IFCs should use objective measures of their perception to better tackle the reputational challenge.
For the most part, anyone listening to the debate on offshore centers (or IFCs) would conclude that despite the jurisdictions spending millions of dollars on improving their regulatory infrastructures and public relations, there remains a significant negative perceptions of so-called “tax havens.”
If we are to go by the news stories in the media, or the most recent James Bond movie with the now almost mandatory references to an “offshore account,” this conclusion seems fairly sound. But what if we were to use a more objective measure of perception rather those occasional news stories and movies targeted at entertaining readers?
For many years, professionals in IFCs have known that the majority of their clients do not actually have the same perceptions as the negative and pervasive one dished out to the masses by the media so frequently. They would correctly argue that fund managers in New York know the value of services they are getting and most would not expose themselves knowingly to higher risks. This manager would not invest in an alternative jurisdiction because of that reference in the latest movie or a news story about a fund that has collapsed and happened to have an IFC somewhere in its structure.
This stance taken by the practitioners on the ground seems to be supported by the fact that IFCs have experienced continued growth rates despite the significant increase in regulation and cross-border cooperation.
While some may regard the GFSCI as still less than ideal, the Index is at least one possible way to measure how IFCs’ reputations are doing, based on perception by the market place, as well as relying on other measures and indices (to the extent that those are also credible). Since 2007, the GFSCI has been attempting to do just that, not solely for IFCs but for other financial centers as well.
The GFSCI is being used here to illustrate what can be achieved by having similar tools. Having a look at how certain IFCs have fared with this measure might give us some insight into whether the various changes they have made to their regimes and their efforts to counter negative public relations has had any impact, so to speak, on how they are perceived. The GFSCI is consistent in its methodology, so it may be useful to compare how countries have done over a period.
Using the period 2011-2015 and based on the fall report (normally published in October/September each year), we take a look at how the main IFCs in the region (Cayman, Bermuda and BVI), and their competitors across the Atlantic (Isle of Man, Jersey and Guernsey) have done over the years.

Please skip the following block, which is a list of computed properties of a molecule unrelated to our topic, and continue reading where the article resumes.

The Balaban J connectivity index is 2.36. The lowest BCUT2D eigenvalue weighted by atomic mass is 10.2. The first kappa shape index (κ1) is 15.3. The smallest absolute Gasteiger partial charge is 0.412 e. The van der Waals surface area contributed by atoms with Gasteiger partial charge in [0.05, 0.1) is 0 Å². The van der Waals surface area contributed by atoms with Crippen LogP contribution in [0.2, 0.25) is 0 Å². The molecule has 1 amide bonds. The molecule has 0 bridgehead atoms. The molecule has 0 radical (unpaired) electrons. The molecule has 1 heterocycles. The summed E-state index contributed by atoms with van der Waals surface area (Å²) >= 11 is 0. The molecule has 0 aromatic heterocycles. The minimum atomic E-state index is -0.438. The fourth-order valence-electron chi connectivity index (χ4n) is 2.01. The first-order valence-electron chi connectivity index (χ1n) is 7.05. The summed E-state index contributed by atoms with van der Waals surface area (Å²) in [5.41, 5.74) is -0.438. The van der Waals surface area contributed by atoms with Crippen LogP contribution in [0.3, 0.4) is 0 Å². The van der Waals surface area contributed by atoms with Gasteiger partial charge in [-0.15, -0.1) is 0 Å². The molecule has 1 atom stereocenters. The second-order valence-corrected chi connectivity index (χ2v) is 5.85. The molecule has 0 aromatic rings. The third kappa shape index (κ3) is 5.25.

The chart is based on the actual GFSCI scores (not the rankings) to provide an objective comparison of how they have fared in the index using the GFSCI methodology. It also separates the two groups and makes for an interesting comparison.
The regional IFCs have displayed a stronger trend upward and have stuck closely together in terms of perception. This supports the idea that the region (or islands) tend to suffer from being lumped together perception-wise. It also explains why their reputations would tend to improve together as well.
There is a much larger gap between the scores of the Channel Islands IFCs between 2011 and 2013, suggesting that their reputations may be more independent of each other.
All of the regional IFCs also have a higher score in 2015 (near 660 or above) than the Channel Islands (all below 635).
The charts also demonstrate that all of the IFCs suffered somewhat between 2013 and 2014 as their scores plummeted, although BVI noticeably manages to hold an average upwards trend even during this period.
All IFCs experienced a sharp improvement over the past year. Jersey has generally done better in the Channel Islands, and the Cayman Islands also generally displayed a higher score among the regional IFCs over the past five years.
The general upward trend for the regional IFCs may be in part due to the significant number of cross-border agreements (TIEAs) and other initiatives over the past two years in particular. The other IFCs have also done a lot to improve their regimes, but in terms of media reporting, a lot more tends to be made of the regional IFCS when they make changes simply because they have on average suffered more reputationally.
Perceptions, of course, relate to a lot more than whether an IFC has made positive changes to its regulatory regime. The GFSCI incorporates numerous other factors (for example, competitiveness, secrecy indices, etc.). But while this comparison is by no means meant to be scientific, it does suggest that there have been more gains on the perception front than we have otherwise felt. The ongoing media reports cannot be ignored, but they may not be the best measure of how IFCs are viewed by the marketplace after all.
This also suggest that if IFCs took a more scientific approach to how their reputations compared to their actions (for example, by looking at what they did over the past five or ten years to better understand the GFSCI trends), they may well be on the way to putting a dent into the negative part of their brand that has developed over the past couple of decades.
Inside Offshore is a syndicated column on topics related to international financial services. Paul Byles is managing director of First Regents Bank & Trust; an independent director and consultant to financial services firms; an economist and former regulator in the offshore sector for more than 20 years; and author of “Inside Offshore” and “Introduction to Offshore Financial Services: A BVI text.”